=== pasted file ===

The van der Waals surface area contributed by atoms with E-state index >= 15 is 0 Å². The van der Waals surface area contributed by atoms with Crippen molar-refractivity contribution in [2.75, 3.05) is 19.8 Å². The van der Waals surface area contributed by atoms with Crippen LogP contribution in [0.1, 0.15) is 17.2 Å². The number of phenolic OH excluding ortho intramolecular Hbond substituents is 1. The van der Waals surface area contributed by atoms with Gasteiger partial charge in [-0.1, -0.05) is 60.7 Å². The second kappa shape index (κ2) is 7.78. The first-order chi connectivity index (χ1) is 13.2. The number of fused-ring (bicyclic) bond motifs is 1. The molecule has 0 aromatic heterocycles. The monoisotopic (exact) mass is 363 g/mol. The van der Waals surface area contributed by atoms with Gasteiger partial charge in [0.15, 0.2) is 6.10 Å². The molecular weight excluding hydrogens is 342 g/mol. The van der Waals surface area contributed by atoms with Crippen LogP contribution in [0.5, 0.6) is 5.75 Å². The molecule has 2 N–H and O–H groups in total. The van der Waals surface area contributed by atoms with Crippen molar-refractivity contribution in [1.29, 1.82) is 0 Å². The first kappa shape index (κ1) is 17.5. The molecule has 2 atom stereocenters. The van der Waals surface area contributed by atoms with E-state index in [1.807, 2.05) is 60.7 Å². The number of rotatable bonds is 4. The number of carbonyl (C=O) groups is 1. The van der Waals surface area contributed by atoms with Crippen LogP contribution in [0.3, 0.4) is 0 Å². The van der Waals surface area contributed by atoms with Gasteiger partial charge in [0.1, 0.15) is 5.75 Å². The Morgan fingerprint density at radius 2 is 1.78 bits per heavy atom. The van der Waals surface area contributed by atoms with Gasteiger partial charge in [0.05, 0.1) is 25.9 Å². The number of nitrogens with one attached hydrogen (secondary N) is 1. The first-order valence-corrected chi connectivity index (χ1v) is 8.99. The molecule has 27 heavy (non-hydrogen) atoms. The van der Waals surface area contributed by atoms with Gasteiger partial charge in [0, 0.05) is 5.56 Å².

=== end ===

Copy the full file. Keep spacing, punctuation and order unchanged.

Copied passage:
The van der Waals surface area contributed by atoms with E-state index >= 15 is 0 Å². The van der Waals surface area contributed by atoms with Crippen molar-refractivity contribution in [2.75, 3.05) is 19.8 Å². The van der Waals surface area contributed by atoms with Crippen LogP contribution in [0.1, 0.15) is 17.2 Å². The number of phenolic OH excluding ortho intramolecular Hbond substituents is 1. The van der Waals surface area contributed by atoms with Gasteiger partial charge in [-0.1, -0.05) is 60.7 Å². The second kappa shape index (κ2) is 7.78. The first-order chi connectivity index (χ1) is 13.2. The number of fused-ring (bicyclic) bond motifs is 1. The molecule has 0 aromatic heterocycles. The monoisotopic (exact) mass is 363 g/mol. The van der Waals surface area contributed by atoms with Gasteiger partial charge in [0.15, 0.2) is 6.10 Å². The molecular weight excluding hydrogens is 342 g/mol. The van der Waals surface area contributed by atoms with Crippen LogP contribution in [0.5, 0.6) is 5.75 Å². The molecule has 2 N–H and O–H groups in total. The van der Waals surface area contributed by atoms with Crippen molar-refractivity contribution in [1.29, 1.82) is 0 Å². The first kappa shape index (κ1) is 17.5. The molecule has 2 atom stereocenters. The van der Waals surface area contributed by atoms with E-state index in [1.807, 2.05) is 60.7 Å². The number of rotatable bonds is 4. The number of carbonyl (C=O) groups is 1. The van der Waals surface area contributed by atoms with Crippen LogP contribution in [0.3, 0.4) is 0 Å². The van der Waals surface area contributed by atoms with Gasteiger partial charge in [0.1, 0.15) is 5.75 Å². The Morgan fingerprint density at radius 2 is 1.78 bits per heavy atom. The van der Waals surface area contributed by atoms with Gasteiger partial charge in [0.05, 0.1) is 25.9 Å². The number of nitrogens with one attached hydrogen (secondary N) is 1. The first-order valence-corrected chi connectivity index (χ1v) is 8.99. The molecule has 27 heavy (non-hydrogen) atoms. The van der Waals surface area contributed by atoms with Gasteiger partial charge in [0, 0.05) is 5.56 Å².